I must admit to feeling a little apprehensive as I sat in the lounge bar of the Rosedale Hotel, Portree, and, with a friend, planned my first day out in the Black Cuillin of Skye. The guide book opened on the pub table before us threatened difficult scrambles and sheer drops but, after a few pints, all fears were banished and we decided to set off the following morning for Sgurr Alasdair, the highest peak on the island. An easy scramble, according to the book, it looked challenging enough for two Cuillin novices.
The route starts from Glen Brittle Hut, about a mile inland from the head of Loch Brittle where there is a rather windswept little campsite served by a well-stocked shop. The path sets off over open moorland and navigates a peaty landscape up to Loch an Fhir-bhallaich. Keep an eye out to the left for some attractive little waterfalls. The way is fairly well trod here and the climb up to the lochan high up in Coire Lagan is fairly easy going, although a bit rocky in places.
In the best traditions of Skye, it began to rain almost as soon as we left the car and when we reached the little pool, the mist was right down and the visibility didn't extend much beyond the ends of our noses. As a result, we couldn't see the impressive flute of the Great Stone Shoot - our route to the summit - in all its majestic stoniness.
We picked our way across the coire to its base and began to battle our way through the rubble gathered at the bottom. For an experienced walker, the shoot does not present a problem. The only thing to be wary of is parties higher up as you have to tread very carefully to avoid sending stones down. In mist, your only indication is to listen out for the clunking of the rocks (and the odd cry of pain as someone twists an ankle!).
The stone shoot is the only access for the walker on to Sgurr Alasdair. The mountain is guarded by steep cliffs and scree ledges all round and other ascents involve very difficult rock climbs.
As you make your way up the shoot, it narrows into a tight funnel guarded by large rocky slabs and if you are not used to this sort of thing, the climb becomes a bit more tricky towards the top. This is made worse by the fact that the stones thin out higher up, the result of hundreds of pairs of feet rising to the Great Stone Shoot challenge, and there are fewer large boulders to anchor things.
One thought to bear in mind is that if you do start to slip back, face down the hill and go with the stones. Keep your footing and after a few feet you should come to a stop. Guidebooks recommend that you go easy on the shoot and move as delicately as possible when there are others below you and keep a look out for large dislodged stones. They also warn that in mist care should be taken not to veer out to the right on to the large area of scree to the south of the shoot.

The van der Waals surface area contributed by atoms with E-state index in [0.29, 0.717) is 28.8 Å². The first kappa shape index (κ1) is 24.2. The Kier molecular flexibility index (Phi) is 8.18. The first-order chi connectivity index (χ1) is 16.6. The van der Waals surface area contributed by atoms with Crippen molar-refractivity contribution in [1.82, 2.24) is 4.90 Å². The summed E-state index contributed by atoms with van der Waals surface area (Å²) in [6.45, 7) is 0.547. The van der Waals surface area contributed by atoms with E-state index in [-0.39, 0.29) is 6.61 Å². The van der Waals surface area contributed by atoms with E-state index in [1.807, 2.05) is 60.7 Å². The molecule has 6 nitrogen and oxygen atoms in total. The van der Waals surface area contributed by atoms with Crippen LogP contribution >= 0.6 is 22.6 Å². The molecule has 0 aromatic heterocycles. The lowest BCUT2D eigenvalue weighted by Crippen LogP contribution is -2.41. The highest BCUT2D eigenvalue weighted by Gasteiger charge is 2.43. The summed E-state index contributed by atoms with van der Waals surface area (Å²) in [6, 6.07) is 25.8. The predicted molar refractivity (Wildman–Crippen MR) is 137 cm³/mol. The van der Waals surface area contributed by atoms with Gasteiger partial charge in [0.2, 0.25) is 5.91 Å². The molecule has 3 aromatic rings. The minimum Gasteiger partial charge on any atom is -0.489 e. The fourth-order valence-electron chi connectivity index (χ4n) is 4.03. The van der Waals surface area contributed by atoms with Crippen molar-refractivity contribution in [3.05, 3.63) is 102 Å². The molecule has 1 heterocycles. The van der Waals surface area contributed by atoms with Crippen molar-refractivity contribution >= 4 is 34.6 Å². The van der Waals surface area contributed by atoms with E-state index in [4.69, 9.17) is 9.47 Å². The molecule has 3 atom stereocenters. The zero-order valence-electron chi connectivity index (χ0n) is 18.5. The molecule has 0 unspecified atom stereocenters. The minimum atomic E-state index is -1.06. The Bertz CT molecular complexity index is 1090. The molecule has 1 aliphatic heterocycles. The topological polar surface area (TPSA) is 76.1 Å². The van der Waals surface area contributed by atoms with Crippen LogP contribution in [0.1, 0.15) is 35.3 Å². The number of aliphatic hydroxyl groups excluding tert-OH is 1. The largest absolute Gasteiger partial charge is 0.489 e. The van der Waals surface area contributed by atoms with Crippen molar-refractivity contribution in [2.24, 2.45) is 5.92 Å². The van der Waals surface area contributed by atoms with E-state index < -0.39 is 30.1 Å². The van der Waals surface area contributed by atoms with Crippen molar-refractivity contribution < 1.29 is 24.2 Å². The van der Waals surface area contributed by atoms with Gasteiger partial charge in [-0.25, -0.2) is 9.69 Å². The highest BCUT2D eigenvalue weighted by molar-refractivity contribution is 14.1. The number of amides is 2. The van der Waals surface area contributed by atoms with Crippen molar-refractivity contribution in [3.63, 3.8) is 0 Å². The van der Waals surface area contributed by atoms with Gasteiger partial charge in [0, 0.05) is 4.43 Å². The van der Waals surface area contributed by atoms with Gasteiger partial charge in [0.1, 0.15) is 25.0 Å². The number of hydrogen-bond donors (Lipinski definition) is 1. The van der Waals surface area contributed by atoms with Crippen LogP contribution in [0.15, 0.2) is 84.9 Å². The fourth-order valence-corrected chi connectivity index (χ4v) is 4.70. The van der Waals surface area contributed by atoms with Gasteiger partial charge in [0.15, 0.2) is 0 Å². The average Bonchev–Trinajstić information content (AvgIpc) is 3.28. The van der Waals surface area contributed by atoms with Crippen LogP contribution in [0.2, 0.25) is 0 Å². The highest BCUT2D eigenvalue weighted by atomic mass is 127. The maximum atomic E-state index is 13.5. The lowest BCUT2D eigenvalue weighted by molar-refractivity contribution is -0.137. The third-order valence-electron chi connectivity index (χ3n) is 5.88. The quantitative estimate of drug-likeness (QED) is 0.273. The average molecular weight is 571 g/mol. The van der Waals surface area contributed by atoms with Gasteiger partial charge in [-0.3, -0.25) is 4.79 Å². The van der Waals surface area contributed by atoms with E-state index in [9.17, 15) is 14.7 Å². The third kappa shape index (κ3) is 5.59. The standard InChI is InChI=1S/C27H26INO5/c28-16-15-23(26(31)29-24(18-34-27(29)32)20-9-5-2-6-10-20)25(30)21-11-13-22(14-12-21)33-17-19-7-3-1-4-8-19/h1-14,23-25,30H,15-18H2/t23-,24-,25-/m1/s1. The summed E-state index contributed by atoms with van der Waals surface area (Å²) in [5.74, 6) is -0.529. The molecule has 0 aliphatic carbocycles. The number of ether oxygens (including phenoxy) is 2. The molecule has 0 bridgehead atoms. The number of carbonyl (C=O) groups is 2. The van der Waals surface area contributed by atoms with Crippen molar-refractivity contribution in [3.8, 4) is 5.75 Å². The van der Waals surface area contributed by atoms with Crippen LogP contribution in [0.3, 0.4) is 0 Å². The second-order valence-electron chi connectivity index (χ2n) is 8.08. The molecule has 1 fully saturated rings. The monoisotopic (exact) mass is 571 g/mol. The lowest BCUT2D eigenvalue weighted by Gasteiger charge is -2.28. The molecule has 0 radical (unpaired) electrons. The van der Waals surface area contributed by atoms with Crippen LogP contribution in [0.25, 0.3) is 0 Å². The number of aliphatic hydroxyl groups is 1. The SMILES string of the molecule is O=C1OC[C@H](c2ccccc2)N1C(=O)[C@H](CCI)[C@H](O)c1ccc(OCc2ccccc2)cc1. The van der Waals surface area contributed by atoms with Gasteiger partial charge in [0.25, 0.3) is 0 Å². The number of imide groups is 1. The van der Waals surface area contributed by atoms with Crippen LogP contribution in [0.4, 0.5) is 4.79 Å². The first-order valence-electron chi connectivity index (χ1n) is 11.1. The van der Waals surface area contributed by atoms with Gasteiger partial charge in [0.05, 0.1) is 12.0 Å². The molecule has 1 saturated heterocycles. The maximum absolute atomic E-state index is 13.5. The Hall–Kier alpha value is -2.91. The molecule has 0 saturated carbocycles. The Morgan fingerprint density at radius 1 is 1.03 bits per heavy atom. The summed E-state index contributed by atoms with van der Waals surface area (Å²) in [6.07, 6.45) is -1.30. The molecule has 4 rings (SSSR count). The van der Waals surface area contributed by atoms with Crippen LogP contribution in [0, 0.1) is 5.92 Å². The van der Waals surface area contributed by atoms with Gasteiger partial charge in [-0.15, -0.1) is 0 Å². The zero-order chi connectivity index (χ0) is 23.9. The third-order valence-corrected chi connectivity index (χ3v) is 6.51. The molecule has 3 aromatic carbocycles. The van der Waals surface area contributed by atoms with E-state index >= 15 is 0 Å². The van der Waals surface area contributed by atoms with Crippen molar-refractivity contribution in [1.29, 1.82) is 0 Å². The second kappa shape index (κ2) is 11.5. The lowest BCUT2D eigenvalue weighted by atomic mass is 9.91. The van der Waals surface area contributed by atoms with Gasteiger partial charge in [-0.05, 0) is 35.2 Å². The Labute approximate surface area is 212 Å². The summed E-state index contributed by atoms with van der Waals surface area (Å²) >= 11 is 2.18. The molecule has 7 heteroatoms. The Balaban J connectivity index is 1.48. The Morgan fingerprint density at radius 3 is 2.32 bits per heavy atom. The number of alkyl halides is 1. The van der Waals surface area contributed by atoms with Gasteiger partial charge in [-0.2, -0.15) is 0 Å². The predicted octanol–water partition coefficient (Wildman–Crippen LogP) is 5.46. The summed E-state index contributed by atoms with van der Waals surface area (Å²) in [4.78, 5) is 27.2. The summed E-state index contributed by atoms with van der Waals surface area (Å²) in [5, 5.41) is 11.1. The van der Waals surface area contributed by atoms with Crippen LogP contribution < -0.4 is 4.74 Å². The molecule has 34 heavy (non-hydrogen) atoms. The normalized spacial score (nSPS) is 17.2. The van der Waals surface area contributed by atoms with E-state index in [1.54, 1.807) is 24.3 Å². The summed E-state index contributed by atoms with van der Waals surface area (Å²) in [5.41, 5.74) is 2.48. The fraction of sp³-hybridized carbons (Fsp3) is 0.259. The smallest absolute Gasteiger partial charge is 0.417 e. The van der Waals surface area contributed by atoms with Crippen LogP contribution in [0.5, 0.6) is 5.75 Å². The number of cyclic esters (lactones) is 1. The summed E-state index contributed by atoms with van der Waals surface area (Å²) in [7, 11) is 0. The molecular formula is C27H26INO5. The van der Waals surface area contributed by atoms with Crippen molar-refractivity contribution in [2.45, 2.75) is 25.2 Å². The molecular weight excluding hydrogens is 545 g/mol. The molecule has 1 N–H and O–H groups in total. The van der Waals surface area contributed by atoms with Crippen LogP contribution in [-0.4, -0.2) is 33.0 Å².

When you reach the top, the scree goes over the other side and appears to go down to Coire a'Ghrunnda. Look, but don't be tempted to go over here as it soon gives way to a precipice.
As we arrived at this point, the mist had sadly failed to clear. Even with poor visibility, though, the ascent to the summit - 30 metres on - is a fairly easy scramble over rocks. After a brief pause for reflection in the fog, we began our descent by the same route.
On a clear day, impressive panoramic views are promised on the top. Sgurr Alasdair (993m), translated as the Peak of Alexander, is named after Sheriff Alexander Nicolson who made the first ascent of the Great Stone Shoot in 1873. The top does not lie on the main Cuillin ridge, but on a spur extending from the Alasdair-Thearlaich col to Sgumain and Sron na Ciche.
Going back down the shoot is most enjoyable when there is no one else on it. You can scree run down over the stones, right down to the lochan. With one Cuillin peak under our belts, we returned to the comfort of the hotel bar and began to plot out next adventure on the misty isle.
Map OS Landranger sheet 32 or OS Outdoor Leisure 1:25,000 sheet 8 (The Cuillins & Torridon).
Start/parking Glen Brittle Hut, or from the campsite.
Guidebook Black Cuillin Ridge Scramblers' Guide by S.P. Bull (Scottish Mountaineering Trust) - the illustration above is taken from this book.
Grading Winter in the Cuillin calls for full winter mountaineering skills and equipment. Even when free of snow, the hills are subject to ferocious winds which can be a major hazard. Mist is very common on Skye, throughout the year.